# Magnitude of F about line CD (Mechanics, 3D vector system)

I am having trouble with this question: I will write out the question below to make it easier for other people googling the question to find it:

2/139 If the magnitude of the moment of F about line CD is 50 Nm, determine the magnitude of F.

I know that $$\vec M=\vec r \times \vec F$$

What I have tried:

Calculating $$\vec M$$ as following:

$$\vec {CD} = (0.4, 0, -0.2)$$ please note how I set up coordinate system (x and y is in bottom and z upward according to right-hand rule)

$$|\vec{CD}|$$=$$\frac{1}{\sqrt{0.4^2+0.2^2}}=2.2$$

$$\vec M = 50 \times 2.2 (0.4, 0, -0.2)$$=$$(44, 0, -22)Nm$$

I now set $$\vec F=(f_1, f_2, f_3)$$

then try to find some vector $$\vec r$$. I have tried $$\vec CA$$ and $$\vec DA$$ but no matter what vector I choose I end up with something like $$0.2f_1=44$$ $$0.4f_1=0$$ after cross product, which is an impossible system of equation to solve. What am I doing wrong? If $$\vec r$$ is wrong, please explain why. I am having a hard time wrapping my head around how $$\vec F$$ can even make a rotation around $$\vec CD$$ in the first place but I guess this is more of a theoretical question...

• Remember also that $|\vec{M}|=|\vec{r}\times\vec{F}|= |\vec{r}||\vec{F}|\sin{\theta}$, where $\theta$ is the angle between the vectors. This will make life much easier – Triatticus Jan 28 '19 at 12:56
• @Triatticus why do I need that for this problem? Or do you mean more general? – user183956 Jan 28 '19 at 13:03
• Then $\frac{|M|}{|r|\sin{\theta}}=|F|$ – Triatticus Jan 28 '19 at 13:12
• Try this \begin{aligned}M=\left| \overrightarrow {r}\times \overrightarrow {F}\right| =\left| r\right| \cdot \left| F\right| \cdot \sin \left( \varphi \right) \\ \overrightarrow {r}\cdot \overrightarrow {F}=\left| r\right| \cdot \left| F\right| \cdot \cos \left( \varphi \right) \end{aligned} – Eli Jan 28 '19 at 13:14

Your issue is that you know the direction of the vector $$\boldsymbol{F}$$ and therefore $$f_1$$, $$f_2$$ and $$f_3$$ are not independent. Use just one unknown $$F$$ along the correct direction and the problem becomes solvable.

Consider the line about which the moment is measured with the direction

$$\boldsymbol{e} = \frac{ \boldsymbol{r}_D - \boldsymbol{r}_C }{ \| \boldsymbol{r}_D - \boldsymbol{r}_C \| } = \frac{ \pmatrix{0.4 \\ -0.2 \\ 0}}{ \tfrac{1}{\sqrt{5}}} = \pmatrix{2/\sqrt{5} \\ -1/\sqrt{5} \\ 0}$$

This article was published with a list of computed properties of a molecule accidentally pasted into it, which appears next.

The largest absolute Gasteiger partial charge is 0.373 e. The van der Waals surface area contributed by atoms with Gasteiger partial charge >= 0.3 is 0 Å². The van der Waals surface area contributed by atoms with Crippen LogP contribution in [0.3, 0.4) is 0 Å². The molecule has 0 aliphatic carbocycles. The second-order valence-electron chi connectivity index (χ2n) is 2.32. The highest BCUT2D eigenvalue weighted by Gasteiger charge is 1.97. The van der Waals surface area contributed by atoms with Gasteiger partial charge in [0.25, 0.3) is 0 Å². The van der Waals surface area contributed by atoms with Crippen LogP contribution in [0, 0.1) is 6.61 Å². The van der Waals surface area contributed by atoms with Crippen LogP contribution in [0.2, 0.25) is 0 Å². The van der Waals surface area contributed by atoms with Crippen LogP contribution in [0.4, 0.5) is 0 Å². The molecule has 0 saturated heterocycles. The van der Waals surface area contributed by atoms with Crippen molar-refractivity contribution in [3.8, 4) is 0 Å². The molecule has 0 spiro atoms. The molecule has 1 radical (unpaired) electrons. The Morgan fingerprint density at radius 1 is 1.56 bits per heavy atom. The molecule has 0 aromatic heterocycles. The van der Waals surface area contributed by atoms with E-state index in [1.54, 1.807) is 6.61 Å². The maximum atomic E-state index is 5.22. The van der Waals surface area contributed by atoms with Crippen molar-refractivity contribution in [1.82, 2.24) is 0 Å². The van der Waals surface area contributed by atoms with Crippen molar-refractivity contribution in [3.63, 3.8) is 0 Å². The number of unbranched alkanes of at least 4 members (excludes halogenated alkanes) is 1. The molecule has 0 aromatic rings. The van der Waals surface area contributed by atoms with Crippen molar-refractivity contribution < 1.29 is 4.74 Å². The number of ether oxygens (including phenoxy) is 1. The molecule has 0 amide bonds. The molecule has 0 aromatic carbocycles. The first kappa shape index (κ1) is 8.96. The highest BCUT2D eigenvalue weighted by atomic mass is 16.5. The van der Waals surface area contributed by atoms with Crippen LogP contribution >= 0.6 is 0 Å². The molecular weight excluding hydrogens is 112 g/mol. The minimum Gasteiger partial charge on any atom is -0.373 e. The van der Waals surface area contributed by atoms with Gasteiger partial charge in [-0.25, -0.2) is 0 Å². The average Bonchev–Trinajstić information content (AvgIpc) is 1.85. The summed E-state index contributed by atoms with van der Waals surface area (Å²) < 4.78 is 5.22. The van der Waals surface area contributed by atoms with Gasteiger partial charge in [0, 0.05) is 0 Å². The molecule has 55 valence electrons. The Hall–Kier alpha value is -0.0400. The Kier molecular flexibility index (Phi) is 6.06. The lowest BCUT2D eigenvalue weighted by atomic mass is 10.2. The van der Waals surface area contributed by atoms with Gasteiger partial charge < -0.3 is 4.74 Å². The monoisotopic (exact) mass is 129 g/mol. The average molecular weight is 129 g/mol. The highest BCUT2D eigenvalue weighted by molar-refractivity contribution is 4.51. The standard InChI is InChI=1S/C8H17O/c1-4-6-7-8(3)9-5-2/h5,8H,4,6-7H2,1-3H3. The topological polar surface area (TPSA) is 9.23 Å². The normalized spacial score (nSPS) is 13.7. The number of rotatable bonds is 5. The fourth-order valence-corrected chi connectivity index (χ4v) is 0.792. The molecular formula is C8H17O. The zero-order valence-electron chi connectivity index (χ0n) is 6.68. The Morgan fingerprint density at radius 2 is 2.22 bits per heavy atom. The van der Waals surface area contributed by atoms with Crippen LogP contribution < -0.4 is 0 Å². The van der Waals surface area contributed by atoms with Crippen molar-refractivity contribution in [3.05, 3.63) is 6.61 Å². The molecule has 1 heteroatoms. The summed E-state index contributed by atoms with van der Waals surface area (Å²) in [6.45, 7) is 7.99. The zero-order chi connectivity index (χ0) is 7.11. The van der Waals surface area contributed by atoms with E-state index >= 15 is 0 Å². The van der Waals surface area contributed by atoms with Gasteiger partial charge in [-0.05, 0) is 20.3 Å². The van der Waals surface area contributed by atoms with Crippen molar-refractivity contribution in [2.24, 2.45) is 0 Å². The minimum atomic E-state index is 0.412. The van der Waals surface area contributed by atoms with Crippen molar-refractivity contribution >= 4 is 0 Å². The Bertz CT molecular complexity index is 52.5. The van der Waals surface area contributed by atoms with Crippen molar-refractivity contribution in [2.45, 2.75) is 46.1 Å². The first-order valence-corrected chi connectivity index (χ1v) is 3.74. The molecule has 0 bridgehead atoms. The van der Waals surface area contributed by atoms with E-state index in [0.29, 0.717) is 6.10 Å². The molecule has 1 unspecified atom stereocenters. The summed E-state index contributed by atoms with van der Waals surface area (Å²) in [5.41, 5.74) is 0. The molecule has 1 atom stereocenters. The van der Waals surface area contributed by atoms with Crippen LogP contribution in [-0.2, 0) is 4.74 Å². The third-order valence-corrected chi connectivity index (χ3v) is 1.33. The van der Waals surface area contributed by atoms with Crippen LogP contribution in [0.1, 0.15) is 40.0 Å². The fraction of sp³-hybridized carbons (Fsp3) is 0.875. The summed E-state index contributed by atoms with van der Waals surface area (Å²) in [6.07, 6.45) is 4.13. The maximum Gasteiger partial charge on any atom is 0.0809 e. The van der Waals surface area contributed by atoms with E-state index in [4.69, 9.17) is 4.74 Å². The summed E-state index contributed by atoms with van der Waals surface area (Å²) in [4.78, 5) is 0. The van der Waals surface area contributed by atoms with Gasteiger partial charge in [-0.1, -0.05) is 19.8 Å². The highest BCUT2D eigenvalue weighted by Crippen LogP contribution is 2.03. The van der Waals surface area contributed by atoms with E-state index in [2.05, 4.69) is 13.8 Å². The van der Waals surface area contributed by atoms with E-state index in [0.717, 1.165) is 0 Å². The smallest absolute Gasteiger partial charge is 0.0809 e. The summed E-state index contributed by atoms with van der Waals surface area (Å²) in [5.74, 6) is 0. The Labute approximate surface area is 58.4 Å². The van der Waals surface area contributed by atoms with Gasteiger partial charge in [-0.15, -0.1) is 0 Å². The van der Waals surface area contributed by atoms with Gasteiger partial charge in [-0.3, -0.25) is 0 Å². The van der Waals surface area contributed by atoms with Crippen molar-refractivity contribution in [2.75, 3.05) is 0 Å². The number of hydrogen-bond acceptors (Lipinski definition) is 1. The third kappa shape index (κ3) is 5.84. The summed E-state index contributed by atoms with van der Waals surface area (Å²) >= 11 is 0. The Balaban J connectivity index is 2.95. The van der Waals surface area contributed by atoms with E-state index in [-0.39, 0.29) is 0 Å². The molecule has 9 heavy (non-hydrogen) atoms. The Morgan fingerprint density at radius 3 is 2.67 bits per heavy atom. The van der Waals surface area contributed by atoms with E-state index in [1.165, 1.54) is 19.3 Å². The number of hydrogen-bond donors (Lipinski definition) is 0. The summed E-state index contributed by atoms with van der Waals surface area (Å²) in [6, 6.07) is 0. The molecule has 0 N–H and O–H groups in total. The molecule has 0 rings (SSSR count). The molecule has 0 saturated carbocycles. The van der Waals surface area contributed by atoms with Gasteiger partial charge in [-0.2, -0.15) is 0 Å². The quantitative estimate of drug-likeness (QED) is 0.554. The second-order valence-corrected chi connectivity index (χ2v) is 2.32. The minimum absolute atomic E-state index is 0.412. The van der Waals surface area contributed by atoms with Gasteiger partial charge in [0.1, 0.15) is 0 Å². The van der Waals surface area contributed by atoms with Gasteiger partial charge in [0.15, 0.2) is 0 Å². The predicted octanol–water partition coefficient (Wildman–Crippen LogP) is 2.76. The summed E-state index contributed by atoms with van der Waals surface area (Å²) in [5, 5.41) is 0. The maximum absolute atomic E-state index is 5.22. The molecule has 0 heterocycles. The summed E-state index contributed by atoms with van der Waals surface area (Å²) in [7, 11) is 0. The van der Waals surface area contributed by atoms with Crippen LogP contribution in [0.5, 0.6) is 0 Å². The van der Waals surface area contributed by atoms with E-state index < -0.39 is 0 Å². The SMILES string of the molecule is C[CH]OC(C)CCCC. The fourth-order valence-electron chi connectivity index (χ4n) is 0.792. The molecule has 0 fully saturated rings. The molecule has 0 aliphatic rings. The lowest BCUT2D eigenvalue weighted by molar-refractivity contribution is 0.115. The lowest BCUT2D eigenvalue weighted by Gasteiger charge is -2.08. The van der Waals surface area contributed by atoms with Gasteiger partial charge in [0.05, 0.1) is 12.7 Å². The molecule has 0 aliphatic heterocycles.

and the force vector

$$\boldsymbol{F} = \frac{ \boldsymbol{r}_B - \boldsymbol{r}_A }{ \| \boldsymbol{r}_B - \boldsymbol{r}_A \| }\,F = \pmatrix{2/\sqrt{6}\\ 1/\sqrt{6} \\ -1/\sqrt{6}} F$$

The moment vector about point C is

$$\boldsymbol{M} = (\boldsymbol{r}_A - \boldsymbol{r}_C) \times \boldsymbol{F} = \pmatrix{0 \\ -1/5 \\ -1/5} \times \pmatrix{2/\sqrt{6}\\ 1/\sqrt{6} \\ -1/\sqrt{6}} F = \pmatrix{\sqrt{6}/15 \\ -\sqrt{6}/15 \\ \sqrt{6}/15 } F$$

The projection of the moment along the line is supposed to be 50

$$50 = \boldsymbol{e} \cdot \boldsymbol{M} =\pmatrix{2/\sqrt{5} \\ -1/\sqrt{5} \\ 0} \cdot \pmatrix{\sqrt{6}/15 \\ -\sqrt{6}/15 \\ \sqrt{6}/15 } F = \frac{\sqrt{30}}{25} F$$

$$\Rightarrow\; F = \frac{125 \sqrt{30}}{3} = 228.22$$

I used the following coordinate system. A quick shortcut to this calculation is the vector triple product

$$M = \boldsymbol{e} \cdot ( \boldsymbol{r}_A-\boldsymbol{r}_C) \times \boldsymbol{F}$$

$$50 = \pmatrix{2/\sqrt{5} \\ -1/\sqrt{5} \\ 0} \cdot \left[ \pmatrix{0 \\ -1/5 \\ -1/5} \times \pmatrix{2/\sqrt{6}\\ 1/\sqrt{6} \\ -1/\sqrt{6}} \right] F$$ $$\boxed{ 50 = \frac{\sqrt{30}}{25} F }$$

• I am not sure how you got your value of $\mathbf M$? – Farcher Feb 6 '19 at 11:11
• I used \begin{aligned} \boldsymbol{r}_A & = \pmatrix{0 \\ 0 \\ 0.2} & \boldsymbol{r}_B & = \pmatrix{0.4 \\ 0.2 \\ 0} \\ \boldsymbol{r}_C & = \pmatrix{0 \\ 0.2 \\ 0.4} & \boldsymbol{r}_D & = \pmatrix{0.4 \\ 0 \\ 0.4} \end{aligned} and the formulas above. I might have made a typo somewhere, so I am checking now. – John Alexiou Feb 6 '19 at 15:09
• @Farcher - I edited the answer such that the numbers reflect the equations. I had switched points C and D by mistake. – John Alexiou Feb 6 '19 at 15:23
• @Farcher - Now the expression $$\boldsymbol{M} = (\boldsymbol{r}_A - \boldsymbol{r}_C) \times \boldsymbol{F}$$ returns the value shown in the answer. – John Alexiou Feb 6 '19 at 15:29
• Thank you for going to all that trouble. I made the comment because I thought that I was doing something wrong! – Farcher Feb 6 '19 at 15:32